Construction Project Series: Navigating Contractor Disputes
This blog post is the fourth in EdCounsel’s series on construction projects and will discuss strategies for dealing with disputes that may arise between a district and its contractor during the construction process.
Construction projects are complicated. That is just a fact – no matter how small the project. It is only natural then for disputes to arise between a district and its contractor throughout the life of the project. How a district plans for and reacts to those disputes could make the difference between a successfully completed project and a construction nightmare. In this blog, we will discuss some strategies and options for handling these disputes so that your district’s project does not end up in limbo while disputes are handled in court.
The first and most important strategy a district can implement when it comes to construction disputes is to plan ahead by using detailed contract documents and having good communication with the contractor. Disputes most often arise when there is ambiguity in the project documents or little to no communication between a district and its contractor (or even adversarial communication). However, if a district is proactive in making sure both it and the contractor understands the contract documents and each party’s obligations, and that there is a clear, open, and professional line of communication between them both, then some potential disputes can be avoided before they even rise to the level of a dispute. This strategy will not prevent every dispute though, so we will also discuss ways a district can navigate these issues if a dispute does arise even after careful planning.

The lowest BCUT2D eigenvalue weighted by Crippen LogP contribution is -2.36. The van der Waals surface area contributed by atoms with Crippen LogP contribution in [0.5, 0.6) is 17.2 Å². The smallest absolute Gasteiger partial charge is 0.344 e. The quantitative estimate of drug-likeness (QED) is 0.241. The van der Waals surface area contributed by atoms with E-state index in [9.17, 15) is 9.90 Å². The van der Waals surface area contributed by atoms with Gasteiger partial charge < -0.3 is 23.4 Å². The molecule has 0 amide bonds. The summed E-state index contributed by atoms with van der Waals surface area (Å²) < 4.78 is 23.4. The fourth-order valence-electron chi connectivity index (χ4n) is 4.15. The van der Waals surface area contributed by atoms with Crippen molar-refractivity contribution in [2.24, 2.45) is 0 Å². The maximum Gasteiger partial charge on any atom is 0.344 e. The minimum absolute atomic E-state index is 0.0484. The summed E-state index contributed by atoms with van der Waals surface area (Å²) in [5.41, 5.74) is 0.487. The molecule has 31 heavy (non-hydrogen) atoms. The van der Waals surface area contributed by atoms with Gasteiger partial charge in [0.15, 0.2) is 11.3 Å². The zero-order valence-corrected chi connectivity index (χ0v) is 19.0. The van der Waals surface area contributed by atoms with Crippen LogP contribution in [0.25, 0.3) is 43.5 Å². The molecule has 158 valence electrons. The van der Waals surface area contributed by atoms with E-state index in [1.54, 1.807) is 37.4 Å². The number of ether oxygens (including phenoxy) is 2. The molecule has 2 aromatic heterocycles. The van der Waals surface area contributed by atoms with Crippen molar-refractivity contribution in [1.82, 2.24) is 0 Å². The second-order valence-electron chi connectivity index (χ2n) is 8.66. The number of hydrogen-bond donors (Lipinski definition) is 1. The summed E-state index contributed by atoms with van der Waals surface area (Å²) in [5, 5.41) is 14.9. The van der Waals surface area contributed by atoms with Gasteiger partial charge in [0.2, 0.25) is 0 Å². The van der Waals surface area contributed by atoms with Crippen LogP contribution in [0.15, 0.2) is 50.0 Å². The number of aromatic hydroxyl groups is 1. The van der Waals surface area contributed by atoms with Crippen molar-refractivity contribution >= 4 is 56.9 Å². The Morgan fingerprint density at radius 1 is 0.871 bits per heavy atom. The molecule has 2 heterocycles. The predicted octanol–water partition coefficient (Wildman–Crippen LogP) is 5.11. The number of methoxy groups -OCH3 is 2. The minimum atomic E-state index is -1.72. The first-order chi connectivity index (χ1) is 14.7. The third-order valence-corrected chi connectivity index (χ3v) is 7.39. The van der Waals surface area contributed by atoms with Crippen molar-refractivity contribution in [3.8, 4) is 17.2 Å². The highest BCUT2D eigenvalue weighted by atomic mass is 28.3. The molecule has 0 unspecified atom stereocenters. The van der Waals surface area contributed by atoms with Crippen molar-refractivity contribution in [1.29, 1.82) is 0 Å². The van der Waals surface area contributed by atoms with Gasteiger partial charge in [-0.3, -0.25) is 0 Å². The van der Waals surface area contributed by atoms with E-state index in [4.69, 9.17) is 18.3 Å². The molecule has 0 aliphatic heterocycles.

When a dispute arises, a district will first want to check the contract documents. Not only can the contract documents provide details on who is ultimately responsible for certain parts of the project, but quite often these documents will include a process to be followed when either party has an issue (or “claim”). This process will usually involve submitting the claim to the design professional for the project, who will evaluate all the available information and make a decision. From there, if a party disagrees with that decision, the contract documents will usually discuss that party’s available next steps. Because of this, a district will be best served by first knowing what the dispute resolution process is under the contract documents and what the last step will be (the “binding method of dispute resolution”) if an agreement cannot otherwise be reached.